Master Communication

Another scholarly skill that Lemon puts a premium on is writing ability. Communication is one of a leader’s primary responsibilities, and even in an age of Zoom calls, writing is still the quickest and most effective way to get your point across. 

“You can have the greatest ideas in the world, but if you can’t express them verbally, they’re likely not going to accomplish much,” Lemon says.

Lemon teaches his students to think about their audience in each act of communication. What’s the “deliverable” or end purpose of what you’re proposing? Who is going to benefit? How are you going to analyze and share results? 

It doesn’t stop at internal communications however. A writer who has taken the time to learn a scholarly approach to article-writing can accelerate their career through publication, either in journals in their given field or in popular media. Either way, it looks great on a resume and can increase that author’s prominence as a thought leader, something that employers value.

Make Your Value Clear

Beyond publishing, pursuing independent research, projects, or education in your free time that benefits your business in unexpected ways can accelerate your growth substantially. Lemon notes that many of his students are looking for advancement within their current company when attending his program, and often tell him that they received one or more promotions during their time there. One key aspect to this, aside from gaining the academic credentials to advance, is the fact that they work with Lemon on a capstone research project as part of their graduate degree, and Lemon encourages them to make this project relevant to their business.

“It provides a great return on investment because, instead of having to hire a new employee to expand the business, they already have an experienced and talented employee in-house who’s demonstrated that they can increase business,” Lemon says.

He points to a student of his who worked at Wawa, who partnered with a student who worked at the Children’s Hospital of Philadelphia. Their research-based business plan helped to support the creation of a human breast milk bank at CHOP. Other students of Lemon’s worked at investment company Vanguard, and found a way to get young people to invest in their financial future earlier.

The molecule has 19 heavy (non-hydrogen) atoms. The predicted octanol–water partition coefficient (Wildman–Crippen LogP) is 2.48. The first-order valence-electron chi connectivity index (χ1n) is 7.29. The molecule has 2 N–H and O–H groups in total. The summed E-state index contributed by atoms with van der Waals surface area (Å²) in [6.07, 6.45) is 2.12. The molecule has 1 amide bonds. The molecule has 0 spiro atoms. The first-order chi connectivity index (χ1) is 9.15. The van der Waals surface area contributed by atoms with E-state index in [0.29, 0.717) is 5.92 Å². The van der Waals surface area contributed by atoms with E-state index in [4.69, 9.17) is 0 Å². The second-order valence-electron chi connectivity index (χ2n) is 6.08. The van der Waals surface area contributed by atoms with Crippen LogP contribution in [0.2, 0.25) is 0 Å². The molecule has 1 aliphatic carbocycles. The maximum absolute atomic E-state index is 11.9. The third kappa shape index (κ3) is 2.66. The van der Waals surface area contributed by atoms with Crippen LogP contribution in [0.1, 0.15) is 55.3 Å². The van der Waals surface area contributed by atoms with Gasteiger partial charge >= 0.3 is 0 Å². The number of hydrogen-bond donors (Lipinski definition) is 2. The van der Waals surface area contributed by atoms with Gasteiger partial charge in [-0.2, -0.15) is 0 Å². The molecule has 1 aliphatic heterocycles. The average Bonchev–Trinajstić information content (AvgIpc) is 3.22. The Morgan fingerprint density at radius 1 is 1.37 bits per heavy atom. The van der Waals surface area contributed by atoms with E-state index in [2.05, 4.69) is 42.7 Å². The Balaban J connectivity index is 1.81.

“If you can make a real world impact, you can create your own value to the company,” Lemon says.

Make Work Personal

The most important key to advancement might simply be having passion for your work. But becoming and staying passionate about what you do day in and day out isn’t always easy.  

One of Lemon’s most critical lessons for his students is how to do just that. His lessons revolve around making it personal. That can start with sharing what you’re learning and doing with family and friends, and using the insights you gain from your research to help them overcome their own personal or professional problems.

This applies to how you should approach projects as well. For capstone projects, Lemon has students look for topics that benefit their community and themselves. One student, for example, was a post office employee, whose son was killed as a bystander in a drive-by shooting in Chester. She enrolled in the program shortly after.

“Using that personal grief, she created two things,” Lemon says. “She created a scholarship program, in memory of her son. And she also created a grief camp for children who have lost family members to gun violence. It’s still running today, and it’s very successful.” 

When following that personal drive, it might take you to interesting, unexpected places, whether opening your own business or simply growing as a person. And even when growing as a leader does not equate to your expected career path, it’s worth it, Lemon says.

“It’s not so much that education makes you a better person. But it can make you more knowledgeable, wiser, inspired, and more sympathetic to the experiences of others,” Lemon says. “It makes you more able to connect with others, and that’s really what’s going to make all of our lives better. Educated people coming together, trying to find solutions to common problems.”